Standards for the Responsible Operation of Movie Theaters in New York StateNo movie theater operation can occur without meeting the following minimum State standards, as well asapplicable federal requirements, including but not limited to such minimum standards of the Americanswith Disabilities Act (ADA), Centers for Disease Control and Prevention (CDC), Environmental ProtectionAgency (EPA), and United States Department of Labor’s Occupational Safety and Health Administration(OSHA).The State standards contained within this guidance apply to all indoor movie theaters in operation duringthe COVID-19 public health emergency until rescinded or amended by the State. The owner/operator ofthe movie theater, or another party as may be designated by the owner/operator (in either case, “theResponsible Parties”) shall be responsible for meeting these standards.The following guidance is organized around three distinct categories: people, places, and processes.I. PEOPLEA. Physical Distancing Effective Monday, April 26, 2021, Responsible Parties must ensure that the workforce and patronpresence in any movie theater is limited to no more than 33% of the maximum occupancy for aparticular area as set by the certificate of occupancy, inclusive of employees and patrons, both ofwhom must only be permitted entry into the movie theater if they wear an acceptable face coveringat all times (except while eating or drinking, during which time they must be seated), provided thatthe employee or patron is over the age of two and able to medically tolerate such covering.o Responsible Parties must ensure that a distance of at least six feet is maintained among individuals,including employees and patrons, with the exception of patrons who are members of the sameimmediate party/household/family, at all times, unless safety or the core activity requires a shorterdistance (e.g., operating ticket booths, concession stands).o Responsible Parties must limit the capacity of any individual movie showing or screening to thelesser of 33% of the maximum occupancy or the State’s maximum social gathering limit, which is100 people indoors as of April 26, 2021.Where six feet of distance is not possible between employees and patrons, Responsible Partiesmust enact physical barriers between employees and patrons (e.g., cash registers, ticket kiosks,concessions, and ticket-taker stations).Responsible Parties must ensure that all individuals, including employees and patrons, wearacceptable face coverings at all times, unless they are eating or drinking, during which time theymust be seated; provided that they are over the age of two and able to medically tolerate suchcovering. Specifically, any time patrons are not eating or drinking, they must wear a face covering.oAcceptable face coverings for COVID-19 include but are not limited to cloth-based face coveringsand disposable masks that cover both the mouth and nose.oHowever, cloth, disposable, or other homemade face coverings are not acceptable face coveringsfor workplace activities that typically require a higher degree of protection for personal protectiveequipment (PPE) due to the nature of the work. For those activities, N95 respirators or other PPEused under existing industry standards should continue to be used, as is defined in accordancewith OSHA guidelines.3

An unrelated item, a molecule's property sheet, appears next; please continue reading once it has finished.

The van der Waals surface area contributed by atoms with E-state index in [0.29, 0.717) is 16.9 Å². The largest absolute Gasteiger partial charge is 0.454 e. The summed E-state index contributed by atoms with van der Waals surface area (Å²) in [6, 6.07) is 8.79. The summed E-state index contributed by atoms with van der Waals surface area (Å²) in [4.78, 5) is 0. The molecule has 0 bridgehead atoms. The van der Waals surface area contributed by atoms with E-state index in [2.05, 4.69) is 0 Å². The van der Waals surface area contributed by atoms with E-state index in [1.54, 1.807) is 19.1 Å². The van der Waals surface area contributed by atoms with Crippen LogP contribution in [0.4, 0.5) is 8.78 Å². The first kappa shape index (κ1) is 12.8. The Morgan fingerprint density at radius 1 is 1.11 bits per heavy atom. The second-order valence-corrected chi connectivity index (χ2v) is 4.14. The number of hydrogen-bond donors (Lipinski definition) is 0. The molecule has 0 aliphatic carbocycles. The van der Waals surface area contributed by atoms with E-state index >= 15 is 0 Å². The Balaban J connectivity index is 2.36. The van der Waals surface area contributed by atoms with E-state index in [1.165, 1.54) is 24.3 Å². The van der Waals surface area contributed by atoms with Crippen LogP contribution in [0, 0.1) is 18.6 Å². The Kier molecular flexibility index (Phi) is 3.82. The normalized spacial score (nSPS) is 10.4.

o Responsible Parties must ensure theater seating allows for at least six feet between patrons andgroups of patrons who are not in the same immediate party/household/family. Specifically,Responsible Parties must adopt the following seating requirements:oResponsible Parties must assign seats for patrons prior to entering the theater to ensure patronsadhere to social distancing requirements.oWithin a row, Responsible Parties must limit theater seating such that at least two seats areunoccupied between each group of patrons unless the theater has seating that naturally allowssix feet of distance between seats.oResponsible Parties must limit seating in traditional seating arrangements to every other rowunless the theater has seating that naturally allows six feet of distance between rows (e.g., largerecliners).oResponsible Parties must encourage patrons to remain seated once the screening begins.oWhere possible, Responsible Parties should minimize the number of groups in each row to avoidclose contact when individuals leave to use the restroom or go to the concession area.Responsible Parties should have employees direct or guide patrons to their seats to ensure adherenceto social distancing requirements and avoid any unnecessary congregation.o Responsible Parties are encouraged to leave the lights on in the theater for as long as possiblebefore the showing/screening so that patrons can be seated according to social distancingrequirements.Responsible Parties may modify the use and/or restrict the number of workstations and employeeseating areas, so that individuals are at least six feet apart in all directions (e.g., side-to-side andwhen facing one another) and are not sharing workstations without cleaning and disinfectionbetween use. When distancing is not feasible between workstations, Responsible Parties may enactphysical barriers (e.g., plastic shielding walls) in areas where they would not affect air flow, heating,cooling, or ventilation.oIf used, physical barriers should be put in place in accordance with OSHA guidelines.oPhysical barrier options may include strip curtains, cubicles, plexiglass or similar materials, orother impermeable dividers or partitions.Responsible Parties must prohibit the use of small spaces (e.g., elevators, staff rooms, behind cashregisters) by more than one individual at a time, unless all individuals in such space at the same timeare wearing acceptable face coverings. However, even with face coverings in use, occupancy mustnever exceed 33% of the maximum capacity of the space, unless it is designed for use by a singleoccupant. Responsible Parties should increase ventilation with outdoor air to the greatest extentpossible (e.g., opening windows and doors), while maintaining safety protocols.o The face covering requirement must be applied in a manner consistent with the federal ADA andNew York State and City Human Rights Laws, as applicable.Responsible Parties should take additional measures to prevent congregation in elevator waitingareas and limit density in elevators, such as enabling the use of stairs.Responsible Parties must put in place measures to reduce bi-directional foot traffic using barriers,tape or signs with arrows in narrow aisles (e.g., between rows in theaters), hallways, or spaces, andpost signage and distance markers denoting spaces of six feet in all commonly used areas and anyareas in which lines are commonly formed or people may congregate (e.g., ticket purchase and4